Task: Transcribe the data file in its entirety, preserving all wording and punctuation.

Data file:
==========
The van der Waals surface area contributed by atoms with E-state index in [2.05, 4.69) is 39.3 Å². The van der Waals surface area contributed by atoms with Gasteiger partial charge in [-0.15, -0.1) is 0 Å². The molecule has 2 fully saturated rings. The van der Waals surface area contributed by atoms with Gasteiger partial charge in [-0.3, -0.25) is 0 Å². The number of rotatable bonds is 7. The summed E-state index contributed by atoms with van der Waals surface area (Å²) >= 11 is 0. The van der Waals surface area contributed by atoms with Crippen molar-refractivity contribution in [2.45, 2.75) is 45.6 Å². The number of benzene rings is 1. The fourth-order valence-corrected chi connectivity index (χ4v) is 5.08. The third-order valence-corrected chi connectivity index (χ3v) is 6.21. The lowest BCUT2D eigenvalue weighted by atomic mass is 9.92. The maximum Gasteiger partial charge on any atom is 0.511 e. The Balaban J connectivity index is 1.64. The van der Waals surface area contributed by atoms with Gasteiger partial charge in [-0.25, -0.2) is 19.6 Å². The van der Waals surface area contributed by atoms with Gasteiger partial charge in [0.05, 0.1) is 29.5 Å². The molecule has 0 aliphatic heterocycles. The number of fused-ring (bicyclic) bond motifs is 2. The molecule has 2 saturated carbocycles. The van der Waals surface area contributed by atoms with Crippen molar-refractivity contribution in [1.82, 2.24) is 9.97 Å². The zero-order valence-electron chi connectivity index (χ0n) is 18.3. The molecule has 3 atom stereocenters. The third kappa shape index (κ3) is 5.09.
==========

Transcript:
The van der Waals surface area contributed by atoms with E-state index in [2.05, 4.69) is 39.3 Å². The van der Waals surface area contributed by atoms with Gasteiger partial charge in [-0.15, -0.1) is 0 Å². The molecule has 2 fully saturated rings. The van der Waals surface area contributed by atoms with Gasteiger partial charge in [-0.3, -0.25) is 0 Å². The number of rotatable bonds is 7. The summed E-state index contributed by atoms with van der Waals surface area (Å²) >= 11 is 0. The van der Waals surface area contributed by atoms with Crippen molar-refractivity contribution in [2.45, 2.75) is 45.6 Å². The number of benzene rings is 1. The fourth-order valence-corrected chi connectivity index (χ4v) is 5.08. The third-order valence-corrected chi connectivity index (χ3v) is 6.21. The lowest BCUT2D eigenvalue weighted by atomic mass is 9.92. The maximum Gasteiger partial charge on any atom is 0.511 e. The Balaban J connectivity index is 1.64. The van der Waals surface area contributed by atoms with Gasteiger partial charge in [-0.25, -0.2) is 19.6 Å². The van der Waals surface area contributed by atoms with Gasteiger partial charge in [0.05, 0.1) is 29.5 Å². The molecule has 0 aliphatic heterocycles. The number of fused-ring (bicyclic) bond motifs is 2. The molecule has 2 saturated carbocycles. The van der Waals surface area contributed by atoms with Crippen molar-refractivity contribution in [1.82, 2.24) is 9.97 Å². The zero-order valence-electron chi connectivity index (χ0n) is 18.3. The molecule has 3 atom stereocenters. The third kappa shape index (κ3) is 5.09.